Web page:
Following the physical altercation between Graham and Mr. Dunn, Mr. Dunn began to complain of pain in his wrist. (PSMF, at ¶ 50.) While Graham believed that Mr. Dunn was “overreacting, ” Mr. Dunn was ultimately taken to the hospital via an ambulance for treatment. (PSMF, at ¶ 17, 51.)

         As a result of the injury Mr. Dunn sustained during the altercation with Graham, on February 26, 2016, Mr. Dunn had surgery on his right thumb. (PSMF, at ¶ 59.) While the surgery addressed pre-existing symptoms, Mr. Dunn's doctor claimed that “the need for surgical intervention was a direct result of the injury sustained on September 7, 2012.” (PSMF, ¶ 61.) Notably, Defendants obtained an independent evaluation of Mr. Dunn's condition that did not dispute that Mr. Dunn's surgery was required due to the injury sustained on September 7, 2012. (Defendants' Answer to PSMF, at ¶ 61.) Rather, Defendants' expert disputed the recovery time required following surgery. (Id.)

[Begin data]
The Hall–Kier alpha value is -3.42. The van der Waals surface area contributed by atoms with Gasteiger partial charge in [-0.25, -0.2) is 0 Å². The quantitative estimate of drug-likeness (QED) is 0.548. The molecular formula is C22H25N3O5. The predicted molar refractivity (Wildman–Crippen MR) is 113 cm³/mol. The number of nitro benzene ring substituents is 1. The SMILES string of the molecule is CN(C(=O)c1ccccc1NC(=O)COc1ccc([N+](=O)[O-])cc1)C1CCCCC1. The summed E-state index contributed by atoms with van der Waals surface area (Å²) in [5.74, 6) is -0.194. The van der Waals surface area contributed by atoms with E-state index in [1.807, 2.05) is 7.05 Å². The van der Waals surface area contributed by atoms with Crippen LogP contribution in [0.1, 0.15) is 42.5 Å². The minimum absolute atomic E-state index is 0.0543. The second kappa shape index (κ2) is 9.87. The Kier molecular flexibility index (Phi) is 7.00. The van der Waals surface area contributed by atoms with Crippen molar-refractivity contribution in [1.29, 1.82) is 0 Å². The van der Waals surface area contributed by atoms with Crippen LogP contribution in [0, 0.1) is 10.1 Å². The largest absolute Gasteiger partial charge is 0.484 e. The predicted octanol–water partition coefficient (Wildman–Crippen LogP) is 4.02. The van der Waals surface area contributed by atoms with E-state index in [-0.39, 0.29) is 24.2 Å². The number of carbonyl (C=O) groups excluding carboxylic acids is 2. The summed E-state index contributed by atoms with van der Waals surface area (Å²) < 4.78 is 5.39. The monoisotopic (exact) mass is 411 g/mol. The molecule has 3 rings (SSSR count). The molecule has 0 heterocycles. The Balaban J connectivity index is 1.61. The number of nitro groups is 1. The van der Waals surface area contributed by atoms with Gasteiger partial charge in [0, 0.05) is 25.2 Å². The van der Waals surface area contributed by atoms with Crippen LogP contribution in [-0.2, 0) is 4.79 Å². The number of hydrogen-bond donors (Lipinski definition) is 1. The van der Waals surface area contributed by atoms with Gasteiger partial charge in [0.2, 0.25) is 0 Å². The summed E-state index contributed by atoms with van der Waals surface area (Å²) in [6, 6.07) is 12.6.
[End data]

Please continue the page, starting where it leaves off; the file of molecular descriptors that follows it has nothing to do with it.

B. Procedural Background

         Plaintiffs filed a Complaint on September 6, 2014 (Doc 1). On December 19, 2014, Defendants filed a Motion to Dismiss Plaintiffs' Complaint in its entirety, which this Court granted in part and denied in part. While this Court granted Defendants' ...